Boomkat Product Review:
Part three in a five part series of first-time vinyl editions for Vatican Shadow’s most sought-after early tapes, this one collects material from 3 x tapes issued in 2011 and now trading for triple figures 2nd hand, plus an exclusive Regis and Vatican Shadow collaboration available for the first time.
Holding all six sides from 3 x impossible-to-find tape “deck” issues of ‘Washington Buries Al Qaeda Leader At Sea’, plus the previously digital-only track ‘He Ambled Down The Dirt Road For Visits To A Market’ and the aforementioned Regis exclusive; the 3rd instalment of the series compiles the rarest cuts from Vatican Shadow’s impressionistic take on a turning point in 21st century U.S. geopolitics.
Coupled with track titles lifted from the media and official government communiques on the subject, plus a full length portrait of the Twin Towers prior to 9/11, the stark music suggests a perceptive void of detachment between reporting of the events’ objective reality and the viewer’s response, beckoning listeners to read between the lines in a way that was previously deployed by two of Dominick Fernow’s (aka Vatican Shadow/Prurient/Rainforest Spiritual Enslavement) key historic influences; Muslimgauze and Whitehouse.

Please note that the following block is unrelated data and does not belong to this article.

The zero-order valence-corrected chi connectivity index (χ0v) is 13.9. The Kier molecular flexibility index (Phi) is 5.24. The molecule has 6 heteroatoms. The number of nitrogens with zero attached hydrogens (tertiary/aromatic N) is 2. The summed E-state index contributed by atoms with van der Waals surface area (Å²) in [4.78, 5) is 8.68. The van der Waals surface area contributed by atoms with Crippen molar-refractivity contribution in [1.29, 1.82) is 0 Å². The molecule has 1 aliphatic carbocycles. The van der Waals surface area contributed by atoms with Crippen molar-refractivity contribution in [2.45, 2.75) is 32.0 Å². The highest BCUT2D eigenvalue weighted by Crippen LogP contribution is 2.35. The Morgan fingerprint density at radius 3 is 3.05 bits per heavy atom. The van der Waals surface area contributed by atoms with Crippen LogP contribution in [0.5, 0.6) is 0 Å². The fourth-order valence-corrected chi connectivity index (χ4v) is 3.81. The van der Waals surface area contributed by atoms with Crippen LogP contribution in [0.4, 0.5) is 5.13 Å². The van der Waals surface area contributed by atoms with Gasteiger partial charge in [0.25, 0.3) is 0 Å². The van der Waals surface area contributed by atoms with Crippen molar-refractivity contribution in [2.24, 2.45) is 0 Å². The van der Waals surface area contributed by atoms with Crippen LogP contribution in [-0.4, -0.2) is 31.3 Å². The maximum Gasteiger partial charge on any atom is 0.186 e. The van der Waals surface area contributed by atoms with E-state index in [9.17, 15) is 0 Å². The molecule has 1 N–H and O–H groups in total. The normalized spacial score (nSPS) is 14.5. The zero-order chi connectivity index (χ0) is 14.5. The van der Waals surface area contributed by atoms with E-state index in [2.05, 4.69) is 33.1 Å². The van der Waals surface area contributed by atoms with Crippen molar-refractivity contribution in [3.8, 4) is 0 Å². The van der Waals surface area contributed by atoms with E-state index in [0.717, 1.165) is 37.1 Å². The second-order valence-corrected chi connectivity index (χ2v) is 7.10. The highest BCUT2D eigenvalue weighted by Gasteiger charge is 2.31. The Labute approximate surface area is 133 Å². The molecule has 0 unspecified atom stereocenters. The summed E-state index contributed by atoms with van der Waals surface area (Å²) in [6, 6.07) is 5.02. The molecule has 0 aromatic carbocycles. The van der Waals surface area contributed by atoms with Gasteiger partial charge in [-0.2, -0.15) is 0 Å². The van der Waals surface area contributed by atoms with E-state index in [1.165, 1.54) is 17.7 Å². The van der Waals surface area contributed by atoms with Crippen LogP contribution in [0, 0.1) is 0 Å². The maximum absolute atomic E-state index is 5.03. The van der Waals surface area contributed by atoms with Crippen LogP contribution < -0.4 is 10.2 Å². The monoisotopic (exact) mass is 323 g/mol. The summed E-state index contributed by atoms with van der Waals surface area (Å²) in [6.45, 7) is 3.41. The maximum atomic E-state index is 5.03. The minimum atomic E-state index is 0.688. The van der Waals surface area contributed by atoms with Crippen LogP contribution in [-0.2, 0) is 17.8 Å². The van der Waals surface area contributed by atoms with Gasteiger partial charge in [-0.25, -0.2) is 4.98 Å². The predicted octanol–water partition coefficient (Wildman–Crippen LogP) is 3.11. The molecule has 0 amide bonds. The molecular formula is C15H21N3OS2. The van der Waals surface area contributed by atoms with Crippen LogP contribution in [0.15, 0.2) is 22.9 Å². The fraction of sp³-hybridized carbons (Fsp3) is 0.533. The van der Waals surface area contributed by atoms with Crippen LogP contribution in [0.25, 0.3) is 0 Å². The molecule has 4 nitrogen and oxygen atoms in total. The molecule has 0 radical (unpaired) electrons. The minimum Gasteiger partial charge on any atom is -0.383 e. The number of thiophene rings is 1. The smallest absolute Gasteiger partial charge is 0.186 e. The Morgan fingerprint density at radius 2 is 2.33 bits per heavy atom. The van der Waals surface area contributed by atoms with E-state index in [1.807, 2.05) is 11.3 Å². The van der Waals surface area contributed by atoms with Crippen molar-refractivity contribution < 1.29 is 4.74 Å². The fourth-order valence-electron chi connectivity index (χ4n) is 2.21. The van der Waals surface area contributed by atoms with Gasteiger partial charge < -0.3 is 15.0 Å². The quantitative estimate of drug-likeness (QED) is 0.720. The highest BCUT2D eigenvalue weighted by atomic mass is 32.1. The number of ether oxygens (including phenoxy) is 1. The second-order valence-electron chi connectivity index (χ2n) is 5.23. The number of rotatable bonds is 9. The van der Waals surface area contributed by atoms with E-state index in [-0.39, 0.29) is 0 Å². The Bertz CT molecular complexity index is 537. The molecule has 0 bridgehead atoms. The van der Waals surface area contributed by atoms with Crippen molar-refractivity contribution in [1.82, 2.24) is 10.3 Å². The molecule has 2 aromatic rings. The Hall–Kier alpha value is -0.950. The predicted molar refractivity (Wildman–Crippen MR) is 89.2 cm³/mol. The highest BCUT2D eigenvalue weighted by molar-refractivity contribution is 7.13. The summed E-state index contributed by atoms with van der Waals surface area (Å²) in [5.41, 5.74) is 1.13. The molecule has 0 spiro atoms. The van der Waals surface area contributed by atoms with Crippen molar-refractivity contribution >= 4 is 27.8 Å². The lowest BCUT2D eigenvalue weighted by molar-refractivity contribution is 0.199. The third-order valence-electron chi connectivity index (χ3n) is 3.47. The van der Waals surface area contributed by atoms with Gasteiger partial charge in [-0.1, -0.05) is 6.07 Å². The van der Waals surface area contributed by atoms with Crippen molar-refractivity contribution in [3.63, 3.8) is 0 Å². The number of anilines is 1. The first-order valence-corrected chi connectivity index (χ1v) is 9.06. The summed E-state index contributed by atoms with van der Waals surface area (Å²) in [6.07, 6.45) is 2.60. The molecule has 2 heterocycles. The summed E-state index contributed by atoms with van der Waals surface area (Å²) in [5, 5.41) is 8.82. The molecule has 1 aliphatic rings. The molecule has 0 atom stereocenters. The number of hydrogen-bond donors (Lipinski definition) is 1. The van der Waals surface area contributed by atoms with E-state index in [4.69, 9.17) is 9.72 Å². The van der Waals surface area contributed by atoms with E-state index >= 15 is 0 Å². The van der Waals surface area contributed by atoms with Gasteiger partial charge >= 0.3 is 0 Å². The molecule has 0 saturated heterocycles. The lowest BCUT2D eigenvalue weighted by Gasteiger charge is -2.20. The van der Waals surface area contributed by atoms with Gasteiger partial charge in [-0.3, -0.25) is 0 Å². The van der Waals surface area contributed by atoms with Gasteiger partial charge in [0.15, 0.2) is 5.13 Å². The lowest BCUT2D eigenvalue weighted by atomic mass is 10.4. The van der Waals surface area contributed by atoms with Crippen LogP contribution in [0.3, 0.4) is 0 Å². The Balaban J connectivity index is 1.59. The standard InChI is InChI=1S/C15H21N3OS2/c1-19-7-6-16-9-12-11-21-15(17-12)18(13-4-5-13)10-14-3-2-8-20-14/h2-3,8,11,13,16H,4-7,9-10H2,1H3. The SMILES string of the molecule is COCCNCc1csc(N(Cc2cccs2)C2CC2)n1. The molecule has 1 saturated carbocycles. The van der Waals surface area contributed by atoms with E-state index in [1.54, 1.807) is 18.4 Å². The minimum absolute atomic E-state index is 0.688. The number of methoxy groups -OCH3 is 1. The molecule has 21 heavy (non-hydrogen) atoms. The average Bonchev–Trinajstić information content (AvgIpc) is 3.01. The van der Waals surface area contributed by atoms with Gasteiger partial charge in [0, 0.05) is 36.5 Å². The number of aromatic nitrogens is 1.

From the offset clatter of drums evoking marching boots on ‘People In The Compound Kept Themselves To Themselves’, to the furtive pads that bleed thru ‘Supplying The Compound With Food and Medicine’, and the elegiac gloom cast by ‘Peace Be Unto You’, there’s a nerve-edged tension to the music which surely evinces its subject in an allusively classic style. And the two new parts succinctly fall in line, with the dusky stroll of ‘He Ambled Down The Dirt Road For Visits To A Market’ marking out one of the project’s finest trip hop downbeats, while his collaboration with Regis on ‘See You Again Always’ provides the project a new highpoint of guttural, militant, technoid pressure.
With original tapes selling for triple figures on the 2nd hand market, this expanded definitive 2LP edition is unmissable for anyone with their head in the belly of modern electronic gloom.